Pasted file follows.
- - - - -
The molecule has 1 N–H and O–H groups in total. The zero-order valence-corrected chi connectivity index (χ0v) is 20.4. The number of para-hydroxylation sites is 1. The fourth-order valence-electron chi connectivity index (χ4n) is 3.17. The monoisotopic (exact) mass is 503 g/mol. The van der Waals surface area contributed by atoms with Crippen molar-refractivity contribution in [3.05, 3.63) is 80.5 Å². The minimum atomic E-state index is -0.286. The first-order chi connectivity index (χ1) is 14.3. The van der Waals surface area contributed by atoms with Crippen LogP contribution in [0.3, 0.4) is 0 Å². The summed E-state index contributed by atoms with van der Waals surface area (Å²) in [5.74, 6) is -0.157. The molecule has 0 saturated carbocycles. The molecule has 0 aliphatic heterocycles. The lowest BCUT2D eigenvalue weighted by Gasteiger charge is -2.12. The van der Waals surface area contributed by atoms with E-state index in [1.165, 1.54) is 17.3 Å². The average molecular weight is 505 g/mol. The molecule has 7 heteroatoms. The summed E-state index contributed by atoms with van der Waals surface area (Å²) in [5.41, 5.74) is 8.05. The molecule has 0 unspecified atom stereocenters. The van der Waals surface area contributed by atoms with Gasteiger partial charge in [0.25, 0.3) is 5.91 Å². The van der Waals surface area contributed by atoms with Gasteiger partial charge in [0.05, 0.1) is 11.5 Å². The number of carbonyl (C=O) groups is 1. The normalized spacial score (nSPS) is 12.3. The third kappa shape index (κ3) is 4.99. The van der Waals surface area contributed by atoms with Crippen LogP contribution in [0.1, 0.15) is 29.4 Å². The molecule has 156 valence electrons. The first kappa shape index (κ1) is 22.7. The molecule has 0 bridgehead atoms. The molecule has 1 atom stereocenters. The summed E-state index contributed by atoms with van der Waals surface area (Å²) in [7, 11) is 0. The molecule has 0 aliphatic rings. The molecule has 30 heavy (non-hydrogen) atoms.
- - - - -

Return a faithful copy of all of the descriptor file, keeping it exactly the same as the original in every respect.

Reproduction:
The molecule has 1 N–H and O–H groups in total. The zero-order valence-corrected chi connectivity index (χ0v) is 20.4. The number of para-hydroxylation sites is 1. The fourth-order valence-electron chi connectivity index (χ4n) is 3.17. The monoisotopic (exact) mass is 503 g/mol. The van der Waals surface area contributed by atoms with Crippen molar-refractivity contribution in [3.05, 3.63) is 80.5 Å². The minimum atomic E-state index is -0.286. The first-order chi connectivity index (χ1) is 14.3. The van der Waals surface area contributed by atoms with Crippen LogP contribution in [0.3, 0.4) is 0 Å². The summed E-state index contributed by atoms with van der Waals surface area (Å²) in [5.74, 6) is -0.157. The molecule has 0 saturated carbocycles. The molecule has 0 aliphatic heterocycles. The lowest BCUT2D eigenvalue weighted by Gasteiger charge is -2.12. The van der Waals surface area contributed by atoms with E-state index in [1.165, 1.54) is 17.3 Å². The average molecular weight is 505 g/mol. The molecule has 7 heteroatoms. The summed E-state index contributed by atoms with van der Waals surface area (Å²) in [5.41, 5.74) is 8.05. The molecule has 0 unspecified atom stereocenters. The van der Waals surface area contributed by atoms with Gasteiger partial charge in [0.25, 0.3) is 5.91 Å². The van der Waals surface area contributed by atoms with Gasteiger partial charge in [0.05, 0.1) is 11.5 Å². The number of carbonyl (C=O) groups is 1. The normalized spacial score (nSPS) is 12.3. The third kappa shape index (κ3) is 4.99. The van der Waals surface area contributed by atoms with Crippen LogP contribution in [0.1, 0.15) is 29.4 Å². The molecule has 156 valence electrons. The first kappa shape index (κ1) is 22.7. The molecule has 0 bridgehead atoms. The molecule has 1 atom stereocenters. The summed E-state index contributed by atoms with van der Waals surface area (Å²) in [7, 11) is 0. The molecule has 0 aliphatic rings. The molecule has 30 heavy (non-hydrogen) atoms.